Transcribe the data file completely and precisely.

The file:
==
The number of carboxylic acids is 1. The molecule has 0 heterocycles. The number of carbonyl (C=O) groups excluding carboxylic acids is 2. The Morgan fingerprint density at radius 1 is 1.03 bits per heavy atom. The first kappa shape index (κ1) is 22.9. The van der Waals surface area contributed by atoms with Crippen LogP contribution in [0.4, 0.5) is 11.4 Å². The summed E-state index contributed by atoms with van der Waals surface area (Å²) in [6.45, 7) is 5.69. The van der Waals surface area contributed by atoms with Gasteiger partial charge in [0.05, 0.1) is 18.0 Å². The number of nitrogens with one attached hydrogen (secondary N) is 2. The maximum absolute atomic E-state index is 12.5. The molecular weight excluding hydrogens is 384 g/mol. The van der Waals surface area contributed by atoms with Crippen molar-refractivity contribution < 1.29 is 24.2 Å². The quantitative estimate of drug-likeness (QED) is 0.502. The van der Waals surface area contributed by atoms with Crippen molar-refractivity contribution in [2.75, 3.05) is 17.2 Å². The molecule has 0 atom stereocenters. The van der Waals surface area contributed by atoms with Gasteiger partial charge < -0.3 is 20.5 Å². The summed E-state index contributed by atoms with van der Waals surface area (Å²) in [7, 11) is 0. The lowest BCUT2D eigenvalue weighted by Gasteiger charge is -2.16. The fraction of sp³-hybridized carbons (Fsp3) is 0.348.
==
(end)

The number of carboxylic acids is 1. The molecule has 0 heterocycles. The number of carbonyl (C=O) groups excluding carboxylic acids is 2. The Morgan fingerprint density at radius 1 is 1.03 bits per heavy atom. The first kappa shape index (κ1) is 22.9. The van der Waals surface area contributed by atoms with Crippen LogP contribution in [0.4, 0.5) is 11.4 Å². The summed E-state index contributed by atoms with van der Waals surface area (Å²) in [6.45, 7) is 5.69. The van der Waals surface area contributed by atoms with Gasteiger partial charge in [0.05, 0.1) is 18.0 Å². The number of nitrogens with one attached hydrogen (secondary N) is 2. The maximum absolute atomic E-state index is 12.5. The molecular weight excluding hydrogens is 384 g/mol. The van der Waals surface area contributed by atoms with Crippen molar-refractivity contribution < 1.29 is 24.2 Å². The quantitative estimate of drug-likeness (QED) is 0.502. The van der Waals surface area contributed by atoms with Crippen molar-refractivity contribution in [2.75, 3.05) is 17.2 Å². The molecule has 0 atom stereocenters. The van der Waals surface area contributed by atoms with Gasteiger partial charge < -0.3 is 20.5 Å². The summed E-state index contributed by atoms with van der Waals surface area (Å²) in [7, 11) is 0. The lowest BCUT2D eigenvalue weighted by Gasteiger charge is -2.16. The fraction of sp³-hybridized carbons (Fsp3) is 0.348.